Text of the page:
[This is more of a subset to a post that's now up on GameTopius.]
In a very dry commentary involving the Hal 9000, I was brought back to an idea I've already skipped around before, which is how AI is appears to the world of video-games at large. My problem with the general reality here is how it's specifically meant to be applied to the video-game realm.
Last night, during a game of StarCraft, I was reminded how the presence of bots and such has dwindled to a very sparse existence in games. Yeah, it should come as no surprise here that I would rather spend a night in a multiplayer game with rudimentary AI than people. The problem with that is how slowly and distorted Moore's Law applies when it crosses the border for our culture. Speaking within reason, it's not exactly realistic to expect true, strong, or advanced AI in a game (not in the near future anyway). Now maybe the the landscape will change in about twenty or so years, but even that is only if "things' go according to plan (which they of course, never do).
I don't know the intricacies of pathing and scripting, but I am interested in it and would be willing to accept input from anyone who has further knowledge on the matter. I also made a long rambling rant on how vital AI is for the stealth genre in my Metal Gear posts a few months ago.
My primary intrigue/speculation for this comes accompanied by my desire to actually witness the application in video-games, because we haven't gotten it yet. To be fair though, I know that this probably won't happen and the most that gamers will ever get out of the equation are strictly illusory constructs; robots or machines that are designed to simulate intelligence without having an ounce of it. Anybody doesn't think that the realm of the consciousness and mind can be applied to a machine really disappoints me; as we're not as complicated as we'd love to believe. With the way machines are advancing, just the sheer math of our organic chemistry and makeup will be surpassed infinitely in its basest form (on some grounds, even that is already being threatened). Along with the playground of games comes an amazing paradigm that I've seen no attempt to gain access to. That playground is how games can be used to advance AI and vice-versa.
AI has advanced to where we have perception systems running and machines capable of deductive reasoning to an extent, even to the point of being able to play classic games like chess with the most intelligent of men. However, those countless algorithms are based upon so much control and exhaustive regimen, that it's no wonder the entire picture is advancing so slowly. With a game, you can setup specific systems for an audience to interact with, both as a game and as an experiment. Of course design will have to find some way to realistically chart around the attempts of the AI constructs, but the goal can be gratifying on dual fronts. As a game it would be a noteworthy experiment, while as a scientific goal, it would be like mass trials to richly test human-machine interactions.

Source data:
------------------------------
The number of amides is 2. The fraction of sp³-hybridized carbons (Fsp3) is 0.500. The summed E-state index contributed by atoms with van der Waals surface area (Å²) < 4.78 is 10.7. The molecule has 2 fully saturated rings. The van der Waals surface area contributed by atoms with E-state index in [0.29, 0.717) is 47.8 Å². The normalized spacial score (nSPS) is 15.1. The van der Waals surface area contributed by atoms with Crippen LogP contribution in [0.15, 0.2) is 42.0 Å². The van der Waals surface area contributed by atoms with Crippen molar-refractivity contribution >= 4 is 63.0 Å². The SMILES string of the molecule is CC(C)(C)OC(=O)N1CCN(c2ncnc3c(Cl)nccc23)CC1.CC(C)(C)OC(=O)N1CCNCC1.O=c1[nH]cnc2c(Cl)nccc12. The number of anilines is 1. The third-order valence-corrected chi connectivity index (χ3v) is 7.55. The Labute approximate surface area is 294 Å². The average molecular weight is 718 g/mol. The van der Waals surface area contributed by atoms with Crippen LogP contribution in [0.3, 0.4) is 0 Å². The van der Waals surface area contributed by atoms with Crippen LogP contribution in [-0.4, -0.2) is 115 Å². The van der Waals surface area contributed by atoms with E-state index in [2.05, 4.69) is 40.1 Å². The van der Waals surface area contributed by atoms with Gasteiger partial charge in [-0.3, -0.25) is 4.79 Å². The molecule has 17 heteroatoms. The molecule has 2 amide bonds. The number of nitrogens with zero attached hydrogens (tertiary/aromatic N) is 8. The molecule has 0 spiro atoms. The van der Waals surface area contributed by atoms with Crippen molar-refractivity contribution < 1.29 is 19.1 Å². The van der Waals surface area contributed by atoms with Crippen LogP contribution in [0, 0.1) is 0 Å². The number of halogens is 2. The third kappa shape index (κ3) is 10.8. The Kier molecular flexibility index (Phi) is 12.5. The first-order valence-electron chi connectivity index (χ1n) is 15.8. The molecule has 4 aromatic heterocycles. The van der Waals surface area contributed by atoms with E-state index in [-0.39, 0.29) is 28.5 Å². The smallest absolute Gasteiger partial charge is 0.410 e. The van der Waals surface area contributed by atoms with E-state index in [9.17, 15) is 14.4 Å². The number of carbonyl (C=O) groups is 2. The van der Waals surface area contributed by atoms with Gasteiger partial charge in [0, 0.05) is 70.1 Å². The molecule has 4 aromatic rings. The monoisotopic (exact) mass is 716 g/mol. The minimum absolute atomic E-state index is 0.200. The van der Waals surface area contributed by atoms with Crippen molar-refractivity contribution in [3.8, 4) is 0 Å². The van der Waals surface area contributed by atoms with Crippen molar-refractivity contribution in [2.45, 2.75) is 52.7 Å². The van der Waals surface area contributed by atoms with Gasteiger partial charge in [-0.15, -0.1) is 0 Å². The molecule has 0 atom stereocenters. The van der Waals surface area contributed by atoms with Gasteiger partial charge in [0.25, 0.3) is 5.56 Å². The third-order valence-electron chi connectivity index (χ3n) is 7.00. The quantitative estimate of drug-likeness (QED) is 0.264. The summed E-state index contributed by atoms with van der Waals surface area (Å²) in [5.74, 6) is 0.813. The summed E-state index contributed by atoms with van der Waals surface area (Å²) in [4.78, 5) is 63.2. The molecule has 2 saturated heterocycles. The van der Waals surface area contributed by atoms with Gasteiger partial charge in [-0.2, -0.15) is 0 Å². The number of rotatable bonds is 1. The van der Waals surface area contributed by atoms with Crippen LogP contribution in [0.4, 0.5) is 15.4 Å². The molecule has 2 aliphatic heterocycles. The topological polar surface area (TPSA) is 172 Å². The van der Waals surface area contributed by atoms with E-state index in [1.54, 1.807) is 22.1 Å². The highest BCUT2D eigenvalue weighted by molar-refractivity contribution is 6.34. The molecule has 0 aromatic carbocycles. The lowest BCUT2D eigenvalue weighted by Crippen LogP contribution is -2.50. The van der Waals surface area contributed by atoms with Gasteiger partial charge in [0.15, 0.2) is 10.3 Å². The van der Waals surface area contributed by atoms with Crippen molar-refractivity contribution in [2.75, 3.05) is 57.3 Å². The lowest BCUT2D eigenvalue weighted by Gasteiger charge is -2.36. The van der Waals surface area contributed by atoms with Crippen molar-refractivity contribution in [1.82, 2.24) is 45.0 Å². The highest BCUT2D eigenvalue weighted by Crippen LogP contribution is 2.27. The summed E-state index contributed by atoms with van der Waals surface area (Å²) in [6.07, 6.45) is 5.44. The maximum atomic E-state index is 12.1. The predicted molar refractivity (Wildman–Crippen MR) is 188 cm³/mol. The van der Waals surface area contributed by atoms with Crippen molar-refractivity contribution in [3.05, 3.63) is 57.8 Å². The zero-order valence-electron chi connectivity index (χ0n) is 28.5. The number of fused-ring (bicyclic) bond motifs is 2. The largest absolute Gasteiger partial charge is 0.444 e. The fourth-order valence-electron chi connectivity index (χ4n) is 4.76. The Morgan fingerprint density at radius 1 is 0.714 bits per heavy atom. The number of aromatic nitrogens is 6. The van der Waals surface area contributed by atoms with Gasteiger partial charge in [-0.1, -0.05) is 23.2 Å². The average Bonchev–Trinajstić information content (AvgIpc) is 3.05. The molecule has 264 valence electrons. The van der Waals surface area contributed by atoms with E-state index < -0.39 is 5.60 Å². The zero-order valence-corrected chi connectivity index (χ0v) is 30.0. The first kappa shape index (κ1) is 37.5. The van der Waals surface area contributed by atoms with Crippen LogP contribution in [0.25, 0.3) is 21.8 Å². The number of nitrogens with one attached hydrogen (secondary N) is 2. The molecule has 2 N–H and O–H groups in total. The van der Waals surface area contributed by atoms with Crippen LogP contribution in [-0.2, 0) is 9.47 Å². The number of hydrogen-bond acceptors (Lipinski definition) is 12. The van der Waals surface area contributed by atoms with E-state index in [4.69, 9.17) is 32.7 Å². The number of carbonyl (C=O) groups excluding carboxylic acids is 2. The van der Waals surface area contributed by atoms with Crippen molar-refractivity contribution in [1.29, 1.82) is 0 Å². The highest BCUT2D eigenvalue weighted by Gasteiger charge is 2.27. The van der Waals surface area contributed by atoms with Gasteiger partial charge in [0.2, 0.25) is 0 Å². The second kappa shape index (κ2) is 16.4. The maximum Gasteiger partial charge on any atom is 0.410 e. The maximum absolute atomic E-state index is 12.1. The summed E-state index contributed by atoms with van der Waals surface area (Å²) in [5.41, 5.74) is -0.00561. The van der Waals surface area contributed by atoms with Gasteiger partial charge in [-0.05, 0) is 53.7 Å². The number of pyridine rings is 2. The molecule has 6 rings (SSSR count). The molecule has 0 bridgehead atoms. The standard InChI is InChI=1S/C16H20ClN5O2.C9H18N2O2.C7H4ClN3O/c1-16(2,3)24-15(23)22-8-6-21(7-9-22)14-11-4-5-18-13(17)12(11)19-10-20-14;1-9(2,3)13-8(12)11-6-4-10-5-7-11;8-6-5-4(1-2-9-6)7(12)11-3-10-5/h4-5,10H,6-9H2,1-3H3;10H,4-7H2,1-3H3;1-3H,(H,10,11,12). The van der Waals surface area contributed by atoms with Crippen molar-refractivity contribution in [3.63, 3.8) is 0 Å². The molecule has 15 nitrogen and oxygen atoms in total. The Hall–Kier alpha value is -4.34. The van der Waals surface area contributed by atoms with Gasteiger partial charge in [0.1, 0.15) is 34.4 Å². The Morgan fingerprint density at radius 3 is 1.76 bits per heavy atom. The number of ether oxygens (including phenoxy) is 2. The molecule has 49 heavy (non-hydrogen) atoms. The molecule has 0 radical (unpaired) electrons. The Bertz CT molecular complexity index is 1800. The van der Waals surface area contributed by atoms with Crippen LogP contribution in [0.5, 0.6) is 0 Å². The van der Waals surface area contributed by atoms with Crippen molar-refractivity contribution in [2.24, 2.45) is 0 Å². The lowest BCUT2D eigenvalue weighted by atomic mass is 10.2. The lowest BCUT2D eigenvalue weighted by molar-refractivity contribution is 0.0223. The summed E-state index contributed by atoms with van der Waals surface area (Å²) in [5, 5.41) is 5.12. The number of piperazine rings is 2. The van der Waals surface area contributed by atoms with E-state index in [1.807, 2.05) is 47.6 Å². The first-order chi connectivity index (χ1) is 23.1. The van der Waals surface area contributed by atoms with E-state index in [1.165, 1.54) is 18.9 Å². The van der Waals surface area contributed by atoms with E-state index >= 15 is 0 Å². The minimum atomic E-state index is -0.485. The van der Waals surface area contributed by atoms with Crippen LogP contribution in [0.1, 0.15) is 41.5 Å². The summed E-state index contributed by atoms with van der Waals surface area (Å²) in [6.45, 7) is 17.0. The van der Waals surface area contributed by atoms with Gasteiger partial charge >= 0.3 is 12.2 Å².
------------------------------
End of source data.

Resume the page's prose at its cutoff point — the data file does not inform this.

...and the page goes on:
My nirvana here is to bear witness to the day when it will be illegal to put an AI in a game or at least illegal to the point where law could accompany the application (grand and improbable dream? you decide). This is because once 'strong AI' begins to surface globally, the entire notion of ethics and philosophy will have to be altered significantly to accompany it (and I'd love to see humanity begin to sort out that bitch of a mess myself). It's important in the here-and-now because the technological singularity HASN'T happened yet, and it may not even happen for another century (the model I looked at shows a singularity happening around 2080 sometime). These 'creative tests' can be accomplished now, while the systems don't have of anything resembling "true sentience" or the boundaries we currently define as life.
These possibilities fascinate me because this destroys (or at least knocks the wind of out of) what it means to be human by having humans create life on their own grounds. I'd just love to see video-games play a significant part in that.
On a slightly related note, I'd also adore seeing how far BCI systems (Brain-Computer Interface) will develop over the next twenty years. I've never been much for the tattoos and piercings, but if I see any attainable openings for replacing my own flesh for machine parts, I'm taking it. That sounds like something I could really get into as far "trivial interests" go. =p